When I was a child, I loved nothing more to do than to go through my mom’s issues of Cosmo magazine and pull out the perfume strips that were tucked between the pages.
I would rub them all over my body and long for the day when I could wear “grown-up” perfume. My grandmother, whose signature scent was Chanel No. 5, loved perfume as well. She would allow me to sample the various bottles of scent that covered the top of her dresser. More often than not, I overdid it and ended up smelling like I had bathed in it. Still, as my grandmother put it, it was not a big deal or at least nothing that a little soap and water couldn’t take care of.
At least that is what we thought at the time.
As it turns out, the perfumes that I was dousing myself in may have had some long-term consequences that neither Grandma nor myself had anticipated.
Despite the fact that many perfumes smell like things found in nature, like flowers and spices, the vast majority use synthetic ingredients to mimic those natural fragrances.
A report by the National Academy of Sciences found that about 95 percent of these synthetic ingredients are derived from petroleum which is hardly environmentally friendly. Even worse is that many of these synthetics contain endocrine disruptors, which mimic hormones and have been linked to reproductive and development products in babies.
They are also suspected of causing liver and kidney damage and may be linked to reduced sperm counts in men. Even worse is the fact that they tend to accumulate in body tissues which means that even small amounts of them may not be safe.
Unlike shampoos, body lotions, and other cosmetics, perfume manufacturers do not have to list everything that goes in their products. Scents are considered “trade secrets” and thus, “hundreds of ingredients can be lumped together under the heading of ‘fragrance.'”
And if you believe that each or at least the majority of these ingredients have been tested for human safety then I am sorry to say that you are mistaken. As Sarah Stacey and Josephine Fairley point out in their book, The Green Beauty Bible, the many thousands of these ingredients has never been tested for toxicity while those that have “may only have been [tested] for allergic potential or phototoxicity (interaction with the sun to trigger skin reaction).”
So, what’s a scent-loving girl or guy to do?
Fortunately, there are some options that will allow us to have our cake and eat (or perhaps more correctly, smell) it, too. There is a small, but growing market of certified organic perfumes that are available.
These can range anywhere from around $20 to several hundreds.
However, the selection isn’t going to be anywhere where near as vast as the local department store or drug store.
Another option that is mixing them at home using only pure essential oils and carrier oils.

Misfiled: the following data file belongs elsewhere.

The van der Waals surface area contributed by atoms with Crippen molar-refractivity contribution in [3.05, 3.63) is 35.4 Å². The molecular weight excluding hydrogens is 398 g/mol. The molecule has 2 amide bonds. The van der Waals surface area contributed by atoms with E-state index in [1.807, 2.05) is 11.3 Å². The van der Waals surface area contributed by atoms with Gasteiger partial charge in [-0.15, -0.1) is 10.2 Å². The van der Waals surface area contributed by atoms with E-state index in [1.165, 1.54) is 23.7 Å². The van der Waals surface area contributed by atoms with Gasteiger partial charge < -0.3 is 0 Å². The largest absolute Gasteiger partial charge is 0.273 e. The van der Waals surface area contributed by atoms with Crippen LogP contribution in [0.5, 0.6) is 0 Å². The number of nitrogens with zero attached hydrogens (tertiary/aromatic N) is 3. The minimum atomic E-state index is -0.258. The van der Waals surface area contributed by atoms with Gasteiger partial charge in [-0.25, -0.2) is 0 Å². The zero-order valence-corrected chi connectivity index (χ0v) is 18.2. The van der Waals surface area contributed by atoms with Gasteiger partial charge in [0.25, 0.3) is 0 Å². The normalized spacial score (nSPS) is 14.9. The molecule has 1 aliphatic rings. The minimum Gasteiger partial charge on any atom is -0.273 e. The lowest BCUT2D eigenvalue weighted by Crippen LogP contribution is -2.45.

However, while making one’s own perfume can be fun, it’s not as simple as it sounds and involves far more than just buying your favorite essential oils and mixing them all together. (Granted, you can do that but the results may be less-than-desirable. The first time I tried it, I ended up with a mess.)
Luckily, there are books out there on DIY perfume.
One of the best introductions I have found is Nancy M. Booth’s Perfumes, Splashes & Colognes: Discovering and Crafting Your Personal Fragrances. (She also includes a handy quiz and information on how one can find their correct “fragrance profile”-i.e., romantic, sporty, dreamy, etc.)
If mixing your own isn’t an option and/or you cannot dream of parting with your signature perfume, then try to avoid wearing it every single day. (Consider taking a break on the weekends.) Also, refrain from touching up the scent throughout the day. This may not only save your health but the noses of those around you. (It’s well-documented that after awhile, we can stop smelling our perfume or it doesn’t appear as strong as it once was. However, that isn’t the case for those around us.)
In conclusion, smelling like a rose shouldn’t have to come as a sacrifice to our health. The right perfume can make us feel confident, sexy, and good. Luckily, we can have that without some of the potentially nasty consequences we never bargained for.
Hopefully, as more consumers become aware of the potentially hazardous ingredients lurking in their bottles of scent, cosmetics companies will take steps to reformulate their products. (This has already happened in European where the health and safety standards are much stricter there than they are in the US.)
Until then, we can let the mainstream cosmetic companies know that we shouldn’t have to choose between our health and smelling good by asking them to “green” their formulas and reminding them that contrary to popular belief, beauty shouldn’t have to hurt.
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Editor: Catherine Monkman